Thursday, March 3, 2016

[Herpetology • 2016] Wallaceophis gujaratensis • A New Miocene-Divergent Lineage of Old World Racer Snake (Serpentes: Colubridae) from India


Wallaceophis gujaratenesis 
Mirza, Vyas, Patel, Maheta & Sanap, 2016

Abstract

A distinctive early Miocene-divergent lineage of Old world racer snakes is described as a new genus and species based on three specimens collected from the western Indian state of Gujarat. Wallaceophis gen. et. gujaratenesis sp. nov. is a members of a clade of old world racers. The monotypic genus represents a distinct lineage among old world racers is recovered as a sister taxa to Lytorhynchus based on ~3047bp of combined nuclear (cmos) and mitochondrial molecular data (cytb, ND4, 12s, 16s). The snake is distinct morphologically in having a unique dorsal scale reduction formula not reported from any known colubrid snake genus. Uncorrected pairwise sequence divergence for nuclear gene cmos between Wallaceophis gen. et. gujaratenesis sp. nov. other members of the clade containing old world racers and whip snake is 21–36%.

Fig 6. Wallaceophis gen. etgujaratensis sp. nov. holotype male NCBS HA-105 in life.
Photo by Z. Mirza.  DOI: 10.1371/journal.pone.0148380 

Systematics

Wallaceophis gen. nov. Mirza, Vyas, Patel & Sanap, 2016.
urn:lsid:zoobank.org:act:43CA682D-4EE0-4653-95B6-6F4E0C2FAEDE

Type species: Wallaceophis gujarateneis sp. nov.

Diagnosis: A medium sized snake in relation to members of the family measuring SVL 250–930 mm differing from most colubrid genera in lacking hypapophyses on posterior dorsal vertebrae (Fig 2) and in bearing nine maxillary teeth and the posterior-most teeth are subequal, nine palatine teeth. Dorsal scale reduction characterized by vertebral reductions, increase of scale rows posterior to neck, a single lateral reduction at midbody and regular vertebral reductions in posterior half of the body. Rostral not visible from above, a small presubocular present. Eight supralabials, fourth and fifth in contact with orbit, anal undivided, 215–216 ventrals, 51–54 subcaudals, hemipenis subcylindrical, spinose throughout and 3–4 dorsal scale row wide black longitudinal stripe running from the post nasal to the tail tip on each side on a wheat colored dorsum.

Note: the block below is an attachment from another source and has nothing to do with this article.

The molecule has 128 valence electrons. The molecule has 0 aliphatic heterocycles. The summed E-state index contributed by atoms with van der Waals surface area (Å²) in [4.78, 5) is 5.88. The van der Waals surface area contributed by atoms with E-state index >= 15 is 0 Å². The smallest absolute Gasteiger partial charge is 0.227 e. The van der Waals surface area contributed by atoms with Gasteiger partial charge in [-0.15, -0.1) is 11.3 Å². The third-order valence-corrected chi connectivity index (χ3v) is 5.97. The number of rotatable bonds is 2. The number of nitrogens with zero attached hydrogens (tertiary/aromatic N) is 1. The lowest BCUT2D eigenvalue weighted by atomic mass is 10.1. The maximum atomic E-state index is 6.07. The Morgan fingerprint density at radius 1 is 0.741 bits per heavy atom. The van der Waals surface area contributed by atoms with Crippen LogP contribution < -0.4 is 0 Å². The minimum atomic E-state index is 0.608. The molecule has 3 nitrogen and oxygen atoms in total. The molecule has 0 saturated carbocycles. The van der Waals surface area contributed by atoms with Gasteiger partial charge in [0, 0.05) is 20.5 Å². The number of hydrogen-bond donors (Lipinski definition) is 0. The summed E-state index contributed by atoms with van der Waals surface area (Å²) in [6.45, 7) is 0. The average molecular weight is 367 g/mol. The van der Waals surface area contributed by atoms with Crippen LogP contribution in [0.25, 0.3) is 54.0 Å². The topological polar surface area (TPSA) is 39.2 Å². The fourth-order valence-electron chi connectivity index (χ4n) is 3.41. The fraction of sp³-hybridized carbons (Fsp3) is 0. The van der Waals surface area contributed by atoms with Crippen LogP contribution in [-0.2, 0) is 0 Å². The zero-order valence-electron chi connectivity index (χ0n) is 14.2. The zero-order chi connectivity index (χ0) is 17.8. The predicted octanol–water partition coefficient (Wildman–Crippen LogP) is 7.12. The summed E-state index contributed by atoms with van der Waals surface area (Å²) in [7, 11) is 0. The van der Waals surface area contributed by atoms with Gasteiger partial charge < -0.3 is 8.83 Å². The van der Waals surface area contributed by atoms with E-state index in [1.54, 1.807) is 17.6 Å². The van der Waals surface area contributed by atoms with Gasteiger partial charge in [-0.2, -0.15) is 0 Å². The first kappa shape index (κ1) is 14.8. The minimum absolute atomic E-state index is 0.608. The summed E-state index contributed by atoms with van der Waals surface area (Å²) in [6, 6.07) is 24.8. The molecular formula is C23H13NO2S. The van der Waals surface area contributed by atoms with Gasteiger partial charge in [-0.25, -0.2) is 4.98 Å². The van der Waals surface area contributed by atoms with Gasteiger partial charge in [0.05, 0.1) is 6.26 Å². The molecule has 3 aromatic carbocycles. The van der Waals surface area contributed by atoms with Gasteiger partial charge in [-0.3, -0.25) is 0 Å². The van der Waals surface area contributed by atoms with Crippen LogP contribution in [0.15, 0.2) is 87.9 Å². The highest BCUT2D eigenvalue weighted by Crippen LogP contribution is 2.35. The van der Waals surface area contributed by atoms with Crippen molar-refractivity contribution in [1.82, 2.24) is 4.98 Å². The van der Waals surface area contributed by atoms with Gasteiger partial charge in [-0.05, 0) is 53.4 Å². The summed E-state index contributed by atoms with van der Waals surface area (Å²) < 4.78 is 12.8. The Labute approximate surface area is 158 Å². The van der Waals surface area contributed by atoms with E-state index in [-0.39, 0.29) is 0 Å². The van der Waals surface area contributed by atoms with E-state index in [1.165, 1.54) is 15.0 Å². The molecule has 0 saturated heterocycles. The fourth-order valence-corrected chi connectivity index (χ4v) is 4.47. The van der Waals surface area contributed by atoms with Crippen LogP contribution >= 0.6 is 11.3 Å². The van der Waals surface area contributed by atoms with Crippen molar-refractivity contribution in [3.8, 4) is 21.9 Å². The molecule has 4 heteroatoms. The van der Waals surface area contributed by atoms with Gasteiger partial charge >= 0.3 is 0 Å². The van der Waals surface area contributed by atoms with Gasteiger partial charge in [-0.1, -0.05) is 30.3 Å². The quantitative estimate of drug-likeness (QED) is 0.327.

Wallaceophis gen. nov. may be distinguished from most members of the family Colubridae in lacking hypapophyses on posterior dorsal vertebrae. This condition is present in racers and whip snake of the genera Platyceps, Hemorrhois, Spalerosophis, Hemerophis, Dolichophis, Hierophis, Eirenis, Orientocoluber, Coluber, Macroprotodon, Bamanophis and Lytorhynchus. Wallaceophis gen. nov. differs from these genera in bearing unique vertebral dorsal scale reductions (vs. lateral reductions in Platyceps, Hemorrhois, Hemerophis, Dolichophis, Hierophis, Eirenis, Orientocoluber, Coluber, Macroprotodon, Bamanophis and Lytorhynchus); nine maxillary teeth (vs. 15–17 in Spalerosophis, 14–19 in Platyceps, 13–16 in Hemorrhois, 17–20 in Hemerophis, 16–18 in Hierophis, 16–26 in Eirenis, 15–19 in Bamanophis); presubocular present (vs. absent in Macroprotodon, Orientocoluber, Bamanophis). The new genus is closely related to the genus Lytorhynchus based on ~3047bp of nuclear and mitochondrial gene sequences however differs from it in having vertebral dorsal scale reduction (vs. lateral in Lytorhynchus); nine palatine teeth (vs. 3–5 in Lytorhynchus).

Etymology: The proposed generic name is a compound of two words, the first being a patronym honoring Alfred Russel Wallace for his pioneering work on biogeography and for co-discovering the theory of natural selection with a suffix ‘ophis’ (όφις) meaning snake in Greek. Gender of the proposed generic name is masculine.


Fig 6. Wallaceophis gen. et. gujaratensis sp. nov. holotype male NCBS HA-105 head illustration showing scalation, (A) lateral view, (B) dorsal view.

Wallaceophis gujaratensis sp. nov. Mirza, Vyas, Patel, Maheta & Sanap, 2016.
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Holotype: male, NCBS HA-105, collected from Khengariya village, Viramgam taluka, Ahmedabad district, Gujarat state, India (23.0217946 N, 72.0217584 E, altitude 21m) by Jaydeep Maheta on 24th July 2014.